Pine Richland Patch
25th Annual St. Barnabas CEO Leadership Conference held Monday in Richland Township focused on energy.
When Lt. Gov. Jim Cawley refers to Marcellus Shale and the natural gas industry in Pennsylvania, he talks about “getting it right” and learning from Pennsylvania’s history.
Cawley was the keynote speaker Monday morning at the 25th Annual St. Barnabas CEO Leadership Conference held in Richland Township. His speech was followed by a panel discussion on the theme, “We’ve Got Energy — Earth, Wind and Fire.”
“Natural gas is indeed a game changer in Western Pennsylvania,” said Cawley, who was appointed by Gov. Tom Corbett in March to chair the Marcellus Shale Advisory Commission.
The commission brought together representatives from environmental groups; the natural gas industry; and state, county and local governments, who unanimously adopted 96 recommendations that were forwarded to the governor.
Commission members “really talked turkey” to come up with a comprehensive plan for the responsible and environmentally sound development of Marcellus Shale, as directed by the governor, Cawley said.
Tougher regulations for drilling, increased bonding for drillers, double fines for violators are recommended, as well as increasing the distance between gas well sites and streams, private wells and public water systems, according to Cawley.
“We recognize it’s only a first step,” he told the crowd of about 275 at St. Barnabas’ Kean Theatre.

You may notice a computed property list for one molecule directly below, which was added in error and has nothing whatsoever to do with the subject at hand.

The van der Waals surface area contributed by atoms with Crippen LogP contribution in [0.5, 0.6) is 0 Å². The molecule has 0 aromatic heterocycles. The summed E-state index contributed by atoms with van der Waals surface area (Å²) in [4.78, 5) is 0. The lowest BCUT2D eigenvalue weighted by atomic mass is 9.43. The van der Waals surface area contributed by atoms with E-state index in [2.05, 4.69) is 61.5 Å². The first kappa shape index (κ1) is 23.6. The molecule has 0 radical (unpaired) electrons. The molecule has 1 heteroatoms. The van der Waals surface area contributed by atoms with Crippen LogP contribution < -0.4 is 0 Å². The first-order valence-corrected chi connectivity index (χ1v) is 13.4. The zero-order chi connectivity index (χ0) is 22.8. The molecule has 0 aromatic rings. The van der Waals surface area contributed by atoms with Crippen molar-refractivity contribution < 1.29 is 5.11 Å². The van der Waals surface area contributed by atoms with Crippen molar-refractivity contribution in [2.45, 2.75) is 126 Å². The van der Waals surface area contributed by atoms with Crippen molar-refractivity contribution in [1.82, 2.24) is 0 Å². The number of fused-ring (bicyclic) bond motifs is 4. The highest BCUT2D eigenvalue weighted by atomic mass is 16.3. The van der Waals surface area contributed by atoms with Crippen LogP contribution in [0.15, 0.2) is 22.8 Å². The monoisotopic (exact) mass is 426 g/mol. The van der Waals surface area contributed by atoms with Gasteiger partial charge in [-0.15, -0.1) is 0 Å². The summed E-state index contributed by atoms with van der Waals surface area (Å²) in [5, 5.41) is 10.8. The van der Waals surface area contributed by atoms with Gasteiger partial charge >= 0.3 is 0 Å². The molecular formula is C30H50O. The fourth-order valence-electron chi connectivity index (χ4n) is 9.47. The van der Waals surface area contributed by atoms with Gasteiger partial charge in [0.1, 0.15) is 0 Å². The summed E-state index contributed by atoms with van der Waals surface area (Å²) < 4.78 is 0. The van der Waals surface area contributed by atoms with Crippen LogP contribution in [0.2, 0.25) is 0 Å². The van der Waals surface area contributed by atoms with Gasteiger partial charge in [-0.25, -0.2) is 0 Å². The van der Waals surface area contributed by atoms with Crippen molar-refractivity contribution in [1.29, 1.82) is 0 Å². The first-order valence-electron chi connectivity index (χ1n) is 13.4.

Marcellus Shale drilling is bringing jobs to the state and ancillary businesses in Pennsylvania are benefitting also, he said.
“There’s something happening here. This new vitality is being felt across our state,” Cawley said. “Pennsylvanians are finding new jobs. Stagnant downtowns are thriving again.”
He also talked about government partnering with businesses and academic institutions to train people to work in Marcellus Shale, and he mentioned veterans in particular.
Gov. Corbett is in the process of distilling the 96 recommendations to create a package of bills for the Legislature’s fall session, said Cawley.
When a panel discussion followed Cawley’s speech, a theme emerged that all types of energy sources — not one — are needed. Former Allegheny County Chief Executive James C. Roddey moderated the question-and-answer session. Panelists included:
George Ellis, president of the Pennsylvania Coal Association;
Scott Perry, director of the Pennsylvania Department of Environmental Protection‘s Bureau of Oil and Gas Management;
Kathryn Klaber, president and executive director of the Marcellus Shale Coalition,
Simon J. Tripp, senior officer of the Battelle Memorial Institute’s Technoogy Partnership Practice; and
Daniel Lipman, senior vice president for Westinghouse operations support and core process innovation.
Each spoke of his or her area of expertise and then answered questions from the audience.
A luncheon followed at which Caren Glotfelty spoke. She is the director of the environment program for The Heinz Endowments.
Energy, economic development and the environment need to be considered together, she said, “or we will lose our competitive edge.”
She posed a number of questions to be considered as energy sources are developed, concerning unintended consequences and negative impacts.
“The region has had and still has air quality problems,” she said. She said pollutants come from industrial, power plant and transportation sources.
“Everyone is part of the problem and everyone can be part of the solution,” Glotfelty said.